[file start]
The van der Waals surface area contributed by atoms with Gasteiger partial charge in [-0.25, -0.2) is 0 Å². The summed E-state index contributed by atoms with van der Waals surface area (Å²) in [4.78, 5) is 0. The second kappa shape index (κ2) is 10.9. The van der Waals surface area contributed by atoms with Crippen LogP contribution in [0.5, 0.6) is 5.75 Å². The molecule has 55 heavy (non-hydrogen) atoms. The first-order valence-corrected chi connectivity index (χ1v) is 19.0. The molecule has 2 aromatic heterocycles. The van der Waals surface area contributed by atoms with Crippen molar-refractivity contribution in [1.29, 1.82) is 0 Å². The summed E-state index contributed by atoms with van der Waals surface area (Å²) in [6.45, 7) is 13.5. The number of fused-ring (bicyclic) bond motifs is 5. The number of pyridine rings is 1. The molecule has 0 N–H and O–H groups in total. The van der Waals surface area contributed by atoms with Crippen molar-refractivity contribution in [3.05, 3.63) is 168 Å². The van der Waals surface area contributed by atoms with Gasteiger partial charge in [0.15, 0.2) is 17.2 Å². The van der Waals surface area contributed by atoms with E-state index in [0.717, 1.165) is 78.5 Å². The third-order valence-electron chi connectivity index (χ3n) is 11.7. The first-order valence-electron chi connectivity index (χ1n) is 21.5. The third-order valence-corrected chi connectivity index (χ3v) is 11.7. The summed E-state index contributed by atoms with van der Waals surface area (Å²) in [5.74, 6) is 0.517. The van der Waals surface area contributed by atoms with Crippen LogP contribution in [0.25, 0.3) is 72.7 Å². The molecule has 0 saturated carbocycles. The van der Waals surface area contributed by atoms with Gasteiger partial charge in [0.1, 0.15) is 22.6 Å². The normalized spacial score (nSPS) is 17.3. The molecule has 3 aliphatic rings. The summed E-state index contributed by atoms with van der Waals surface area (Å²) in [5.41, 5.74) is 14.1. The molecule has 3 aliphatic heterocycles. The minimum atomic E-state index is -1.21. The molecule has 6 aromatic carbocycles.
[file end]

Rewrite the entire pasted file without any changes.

The van der Waals surface area contributed by atoms with Gasteiger partial charge in [-0.25, -0.2) is 0 Å². The summed E-state index contributed by atoms with van der Waals surface area (Å²) in [4.78, 5) is 0. The second kappa shape index (κ2) is 10.9. The van der Waals surface area contributed by atoms with Crippen LogP contribution in [0.5, 0.6) is 5.75 Å². The molecule has 55 heavy (non-hydrogen) atoms. The first-order valence-corrected chi connectivity index (χ1v) is 19.0. The molecule has 2 aromatic heterocycles. The van der Waals surface area contributed by atoms with Crippen molar-refractivity contribution in [1.29, 1.82) is 0 Å². The summed E-state index contributed by atoms with van der Waals surface area (Å²) in [6.45, 7) is 13.5. The number of fused-ring (bicyclic) bond motifs is 5. The number of pyridine rings is 1. The molecule has 0 N–H and O–H groups in total. The van der Waals surface area contributed by atoms with Crippen molar-refractivity contribution in [3.05, 3.63) is 168 Å². The van der Waals surface area contributed by atoms with Gasteiger partial charge in [0.15, 0.2) is 17.2 Å². The van der Waals surface area contributed by atoms with E-state index in [0.717, 1.165) is 78.5 Å². The third-order valence-electron chi connectivity index (χ3n) is 11.7. The first-order valence-electron chi connectivity index (χ1n) is 21.5. The third-order valence-corrected chi connectivity index (χ3v) is 11.7. The summed E-state index contributed by atoms with van der Waals surface area (Å²) in [5.74, 6) is 0.517. The van der Waals surface area contributed by atoms with Crippen LogP contribution in [0.25, 0.3) is 72.7 Å². The molecule has 0 saturated carbocycles. The van der Waals surface area contributed by atoms with Gasteiger partial charge in [0.1, 0.15) is 22.6 Å². The normalized spacial score (nSPS) is 17.3. The molecule has 3 aliphatic rings. The summed E-state index contributed by atoms with van der Waals surface area (Å²) in [5.41, 5.74) is 14.1. The molecule has 3 aliphatic heterocycles. The minimum atomic E-state index is -1.21. The molecule has 6 aromatic carbocycles.